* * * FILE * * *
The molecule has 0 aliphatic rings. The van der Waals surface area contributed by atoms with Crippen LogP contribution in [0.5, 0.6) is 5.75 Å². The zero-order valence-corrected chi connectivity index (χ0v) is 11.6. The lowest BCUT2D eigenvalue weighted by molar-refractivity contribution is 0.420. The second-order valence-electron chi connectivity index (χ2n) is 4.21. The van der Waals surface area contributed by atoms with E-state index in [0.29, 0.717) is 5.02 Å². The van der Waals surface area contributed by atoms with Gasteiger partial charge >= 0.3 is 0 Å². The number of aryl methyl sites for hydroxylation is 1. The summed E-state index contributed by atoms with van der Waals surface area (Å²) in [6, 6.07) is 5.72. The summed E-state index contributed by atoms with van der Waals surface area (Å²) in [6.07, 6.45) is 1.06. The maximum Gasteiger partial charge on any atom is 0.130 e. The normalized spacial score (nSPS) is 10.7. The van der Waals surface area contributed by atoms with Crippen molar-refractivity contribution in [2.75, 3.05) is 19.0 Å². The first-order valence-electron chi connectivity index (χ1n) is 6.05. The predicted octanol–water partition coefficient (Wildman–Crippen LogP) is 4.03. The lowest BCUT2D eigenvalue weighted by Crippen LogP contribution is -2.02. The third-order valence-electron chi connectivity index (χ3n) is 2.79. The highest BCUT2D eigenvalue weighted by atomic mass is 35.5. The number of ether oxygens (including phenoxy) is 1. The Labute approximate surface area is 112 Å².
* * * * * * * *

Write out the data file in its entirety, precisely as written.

The molecule has 0 aliphatic rings. The van der Waals surface area contributed by atoms with Crippen LogP contribution in [0.5, 0.6) is 5.75 Å². The zero-order valence-corrected chi connectivity index (χ0v) is 11.6. The lowest BCUT2D eigenvalue weighted by molar-refractivity contribution is 0.420. The second-order valence-electron chi connectivity index (χ2n) is 4.21. The van der Waals surface area contributed by atoms with E-state index in [0.29, 0.717) is 5.02 Å². The van der Waals surface area contributed by atoms with Gasteiger partial charge >= 0.3 is 0 Å². The number of aryl methyl sites for hydroxylation is 1. The summed E-state index contributed by atoms with van der Waals surface area (Å²) in [6, 6.07) is 5.72. The summed E-state index contributed by atoms with van der Waals surface area (Å²) in [6.07, 6.45) is 1.06. The maximum Gasteiger partial charge on any atom is 0.130 e. The normalized spacial score (nSPS) is 10.7. The van der Waals surface area contributed by atoms with Crippen molar-refractivity contribution in [2.75, 3.05) is 19.0 Å². The first-order valence-electron chi connectivity index (χ1n) is 6.05. The predicted octanol–water partition coefficient (Wildman–Crippen LogP) is 4.03. The lowest BCUT2D eigenvalue weighted by Crippen LogP contribution is -2.02. The third-order valence-electron chi connectivity index (χ3n) is 2.79. The highest BCUT2D eigenvalue weighted by atomic mass is 35.5. The number of ether oxygens (including phenoxy) is 1. The Labute approximate surface area is 112 Å².